March 16, 2016

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Maintenance Day 342: Rough Road

It’s been two months since I’ve given an update on Scarlett and our family. I often think about doing it, I’ve started many posts, written a lot of words, but haven’t shared anything.

Scarlett has been doing extraordinarily well. She is happy and energetic. She laughs and plays all day. She is a princess, for sure – good and bad. The past two months have seen medication increases due to her growth and treatment response. Her counts have been nearly perfect. Her feet seem to be improving slightly. She still complains about the itching, but hasn’t slept with an ice pack in some time. That improvement is likely due to an oral anti-fungal that she has been taking. Unfortunately, it may be causing some liver damage which we will be monitoring every two weeks.

Scarlett is enjoying gymnastics very much. She is looking forward to starting a dance class soon. Scarlett is very brave in most regards – when we tell her to be. We are finding that she lacks confidence in other situations. Gymnastics, for example, is really testing her. She gets in her mind that she can’t do something and easily gives up. A few weeks ago, she was encouraged to walk across a balance beam that was placed over a foam pit. She stood at one end and said “I can’t! I can’t!” It took a lot of encouragement, a couple falls, and mom walking backwards in front of her for her to do it but gosh darn it! I wasn’t letting her give up. She is the bravest little girl I know and I’m not going to watch that disappear now. I will spend every day reminding her of how brave and wonderful she is.

I, on the other hand, am struggling to deal with my emotions. I think back to last year, when Scarlett was in the midst of her frequent and violent temper tantrums. If I were three, I think I would be right there with her. Over the past ten months, as life has calmed down a little bit, appointments have become less frequent and it has allowed us more time to finally think, process and try to comprehend this situation. I have been having panic attacks, flashbacks and moments of anger. Why us? Why our daughter? We have been through enough already! Just give us a damn break!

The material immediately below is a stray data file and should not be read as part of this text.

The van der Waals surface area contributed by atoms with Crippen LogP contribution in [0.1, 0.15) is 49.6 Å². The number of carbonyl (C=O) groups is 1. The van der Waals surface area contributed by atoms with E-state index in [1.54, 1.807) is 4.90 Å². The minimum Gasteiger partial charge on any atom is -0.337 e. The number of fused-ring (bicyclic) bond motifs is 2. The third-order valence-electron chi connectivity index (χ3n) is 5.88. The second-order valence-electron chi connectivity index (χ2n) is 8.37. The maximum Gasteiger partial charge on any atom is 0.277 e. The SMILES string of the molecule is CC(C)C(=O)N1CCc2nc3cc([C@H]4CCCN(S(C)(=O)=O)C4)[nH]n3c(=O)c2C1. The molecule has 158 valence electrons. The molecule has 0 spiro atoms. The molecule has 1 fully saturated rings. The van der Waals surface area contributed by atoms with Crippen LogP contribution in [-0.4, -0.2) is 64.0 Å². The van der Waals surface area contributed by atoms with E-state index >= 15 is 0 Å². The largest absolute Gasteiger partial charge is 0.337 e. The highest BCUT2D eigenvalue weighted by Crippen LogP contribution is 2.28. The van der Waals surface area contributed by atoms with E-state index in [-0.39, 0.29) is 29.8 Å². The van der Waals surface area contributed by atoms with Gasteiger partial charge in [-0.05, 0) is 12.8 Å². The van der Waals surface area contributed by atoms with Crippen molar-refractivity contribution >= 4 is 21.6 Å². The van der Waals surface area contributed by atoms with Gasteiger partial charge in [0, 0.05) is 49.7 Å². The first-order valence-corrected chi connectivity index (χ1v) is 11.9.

In February of 2015, I wrote an update about how much has changed in the six months since Scarlett was diagnosed. One year later, as I read that, I wondered what happened to that strong person that I once was. As another year has passed, I again find myself to be a different person. One that I don’t like quite so much.

I’m sure that many cancer parents suffer from depression. I will admit that there have been points in my life that I have. I know what the worst feels like. Which allows me to know that I am not depressed today. Instead I suffer from anger, frustration, sadness and a loss of hope. But I’m still happy.

I’m happy that all three of my children are thriving. Tate is starting to finally enjoy school. He is learning to read. I love lying in bed with him at night and listening to him read to me. I love reading to him. He is still that same sweet gentle soul. Evangeline is so snugly one minute and then making me laugh the next. She has the best sense of humor but really knows when I need a hug. Scarlett is her little diva self. Always wearing a skirt, always wanting a pretty in her hair, always making sure she looks her best.

Many people, while listening to me express my frustration, will say “but at least you have Scarlett”. While that is definitely true, and we are so happy to have every day with our brave girl, it seems to diminish the other feelings that we have. It makes me feel guilty and selfish for feeling anything but grateful. Like we don’t deserve to feel anything but happiness.

The maintenance phase of treatment is so much less hectic than any other phase. In the best case, we go in once a month for treatment, do five days of steroids and the rest of the time is “normal”. It’s great! But all that down time really allows you to think.

I have found that the memories of Scarlett’s diagnosis have not faded one bit. While talking to my sister one night, a memory hit me hard – just a partial picture seared into my mind. Scarlett wasn’t even part of it. Just a chair. I hadn’t thought of that chair in probably close to the year and a half since I was there but there it was, clear as day. It caught my breath and made my stomach turn. Amazing how one little chair can scare me into a panic. I questioned one year ago whether those memories would ever fade and I can definitively say that, one year later, they are probably worse. I have more time to remember them now.